Ice skating and ice hockey are popular sports. There are things you and your child can do to lower the risk of getting hurt while doing these activities.
Wear a helmet whenever you’re skating or playing hockey. Wear one that is approved by the Canadian Standards Association (CSA), fits right, and is in good shape. If you don’t have a hockey helmet, it’s better to wear a bike or multi-sport helmet than no helmet at all.
When you play hockey, always wear a mouth guard. If you find the standard mouth guards are not comfortable, think about getting one custom-made.
Masks and padding
Wear a face mask and protective padding (such as wrist, elbow, and knee pads) for extra protection. When you play hockey, also wear shin and shoulder pads.
Get your skates a yearly tune-up to make sure they work well. Make sure the blades are sharp and have no rust. Skates must fit snugly and give firm ankle support.
Dress warm to prevent
hypothermia. Dress your child in warm layers and wear:
Check with local authorities (such as your city, township, or parks officials) for information on ice thickness. Obey signs on or near the ice. In spring weather, thick ice is not always safe. If you aren’t sure the ice is safe, don’t go on it.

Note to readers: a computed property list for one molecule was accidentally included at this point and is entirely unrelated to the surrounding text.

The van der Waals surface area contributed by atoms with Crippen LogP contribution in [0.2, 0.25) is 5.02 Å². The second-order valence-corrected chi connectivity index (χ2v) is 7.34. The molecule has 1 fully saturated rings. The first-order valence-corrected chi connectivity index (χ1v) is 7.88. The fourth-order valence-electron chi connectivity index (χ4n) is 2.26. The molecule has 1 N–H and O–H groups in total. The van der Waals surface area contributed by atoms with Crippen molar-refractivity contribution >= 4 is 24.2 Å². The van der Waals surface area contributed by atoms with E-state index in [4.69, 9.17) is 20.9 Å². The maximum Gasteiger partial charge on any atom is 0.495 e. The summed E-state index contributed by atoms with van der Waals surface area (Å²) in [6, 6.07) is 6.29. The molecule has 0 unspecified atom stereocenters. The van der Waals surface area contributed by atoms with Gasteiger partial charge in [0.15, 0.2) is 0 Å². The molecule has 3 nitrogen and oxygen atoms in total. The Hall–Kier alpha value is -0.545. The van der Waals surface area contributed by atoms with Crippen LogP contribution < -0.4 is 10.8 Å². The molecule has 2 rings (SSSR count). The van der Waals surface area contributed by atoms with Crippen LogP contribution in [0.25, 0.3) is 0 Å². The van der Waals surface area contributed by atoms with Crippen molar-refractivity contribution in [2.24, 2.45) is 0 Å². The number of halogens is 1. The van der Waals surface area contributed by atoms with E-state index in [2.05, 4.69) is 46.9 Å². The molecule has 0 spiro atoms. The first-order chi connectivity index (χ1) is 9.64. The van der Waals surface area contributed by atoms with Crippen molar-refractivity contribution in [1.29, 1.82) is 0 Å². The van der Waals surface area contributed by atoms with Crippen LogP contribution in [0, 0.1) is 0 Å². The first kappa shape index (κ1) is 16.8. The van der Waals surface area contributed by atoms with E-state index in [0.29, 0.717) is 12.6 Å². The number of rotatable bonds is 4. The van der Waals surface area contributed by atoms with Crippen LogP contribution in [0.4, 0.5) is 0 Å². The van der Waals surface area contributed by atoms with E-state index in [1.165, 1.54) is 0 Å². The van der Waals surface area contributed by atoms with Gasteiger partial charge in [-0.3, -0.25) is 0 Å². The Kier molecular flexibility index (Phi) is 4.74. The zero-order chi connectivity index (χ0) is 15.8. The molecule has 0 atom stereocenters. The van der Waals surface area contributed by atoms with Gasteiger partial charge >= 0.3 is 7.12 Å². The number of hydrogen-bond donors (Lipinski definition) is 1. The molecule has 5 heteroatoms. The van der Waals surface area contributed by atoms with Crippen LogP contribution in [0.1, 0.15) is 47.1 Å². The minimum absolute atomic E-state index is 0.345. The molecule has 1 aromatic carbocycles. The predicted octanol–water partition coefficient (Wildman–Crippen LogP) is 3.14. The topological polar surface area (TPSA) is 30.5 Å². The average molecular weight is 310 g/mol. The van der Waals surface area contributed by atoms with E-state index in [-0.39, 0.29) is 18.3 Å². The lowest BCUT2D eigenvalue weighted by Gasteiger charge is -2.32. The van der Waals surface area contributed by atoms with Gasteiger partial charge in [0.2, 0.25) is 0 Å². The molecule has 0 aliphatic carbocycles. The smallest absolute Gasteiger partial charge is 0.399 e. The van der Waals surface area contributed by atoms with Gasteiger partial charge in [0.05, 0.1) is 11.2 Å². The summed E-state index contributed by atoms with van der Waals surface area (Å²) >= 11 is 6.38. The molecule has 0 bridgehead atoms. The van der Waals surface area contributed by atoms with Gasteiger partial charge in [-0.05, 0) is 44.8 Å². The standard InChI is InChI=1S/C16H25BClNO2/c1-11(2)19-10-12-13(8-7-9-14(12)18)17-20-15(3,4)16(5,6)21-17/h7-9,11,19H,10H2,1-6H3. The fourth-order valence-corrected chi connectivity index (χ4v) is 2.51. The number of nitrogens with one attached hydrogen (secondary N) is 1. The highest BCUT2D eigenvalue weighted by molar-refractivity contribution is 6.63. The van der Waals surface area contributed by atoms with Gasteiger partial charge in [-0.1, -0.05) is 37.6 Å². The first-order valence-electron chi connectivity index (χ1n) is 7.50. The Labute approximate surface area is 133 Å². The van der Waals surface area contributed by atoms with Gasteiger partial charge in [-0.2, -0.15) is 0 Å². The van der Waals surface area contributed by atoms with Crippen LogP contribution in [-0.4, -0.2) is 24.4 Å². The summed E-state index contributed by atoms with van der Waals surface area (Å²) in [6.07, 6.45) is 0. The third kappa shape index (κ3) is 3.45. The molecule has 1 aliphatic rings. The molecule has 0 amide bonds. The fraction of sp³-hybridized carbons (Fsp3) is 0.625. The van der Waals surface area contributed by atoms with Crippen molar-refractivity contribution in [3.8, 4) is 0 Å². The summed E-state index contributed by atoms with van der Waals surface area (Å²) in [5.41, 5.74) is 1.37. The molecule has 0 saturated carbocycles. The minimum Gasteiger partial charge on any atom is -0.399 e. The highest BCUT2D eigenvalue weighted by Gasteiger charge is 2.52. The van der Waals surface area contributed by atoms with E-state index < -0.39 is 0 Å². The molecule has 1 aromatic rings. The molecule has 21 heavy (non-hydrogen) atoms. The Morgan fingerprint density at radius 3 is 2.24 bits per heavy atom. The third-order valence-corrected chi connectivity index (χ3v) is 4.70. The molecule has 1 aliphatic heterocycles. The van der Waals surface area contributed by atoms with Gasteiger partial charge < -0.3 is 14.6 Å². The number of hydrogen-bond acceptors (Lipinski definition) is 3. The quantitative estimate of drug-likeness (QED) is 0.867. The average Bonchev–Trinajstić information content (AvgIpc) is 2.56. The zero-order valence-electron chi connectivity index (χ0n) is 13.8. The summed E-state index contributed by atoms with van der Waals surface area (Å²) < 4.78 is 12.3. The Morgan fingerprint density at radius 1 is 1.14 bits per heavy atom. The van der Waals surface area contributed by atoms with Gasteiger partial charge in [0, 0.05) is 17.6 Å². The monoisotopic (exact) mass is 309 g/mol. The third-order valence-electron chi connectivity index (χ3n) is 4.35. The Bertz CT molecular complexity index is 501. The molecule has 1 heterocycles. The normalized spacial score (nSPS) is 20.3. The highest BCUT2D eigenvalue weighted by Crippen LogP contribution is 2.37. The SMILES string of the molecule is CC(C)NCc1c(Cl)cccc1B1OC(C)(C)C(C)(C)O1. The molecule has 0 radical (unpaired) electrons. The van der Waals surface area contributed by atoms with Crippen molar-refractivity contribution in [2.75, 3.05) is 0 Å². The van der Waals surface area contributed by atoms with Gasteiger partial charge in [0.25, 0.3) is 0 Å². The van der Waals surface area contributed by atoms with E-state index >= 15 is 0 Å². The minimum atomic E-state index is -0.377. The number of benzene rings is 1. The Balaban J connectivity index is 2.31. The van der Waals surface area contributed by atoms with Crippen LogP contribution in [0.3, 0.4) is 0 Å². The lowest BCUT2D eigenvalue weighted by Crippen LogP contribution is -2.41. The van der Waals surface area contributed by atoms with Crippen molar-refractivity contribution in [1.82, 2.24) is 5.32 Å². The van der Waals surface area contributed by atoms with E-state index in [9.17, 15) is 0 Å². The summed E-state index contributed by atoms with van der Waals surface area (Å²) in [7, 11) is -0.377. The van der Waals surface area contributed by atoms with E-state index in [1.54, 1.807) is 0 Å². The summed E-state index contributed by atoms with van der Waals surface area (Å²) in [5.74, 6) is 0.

Here are more tips to stay safe on and near ice outdoors.
If the ice cracks
If the ice cracks while you are on it:
If a person falls through the ice, push or throw something they can use to get out of the water, or float on, until expert help arrives. (Remember:
but don't go.) If you try to go on the ice to rescue someone, you can put yourself in danger.
Teach your child to call for help loudly and clearly if they’re in trouble or they see someone else in trouble on the ice.
Current as of: September 17, 2021
Author: Injury Prevention, Alberta Health Services
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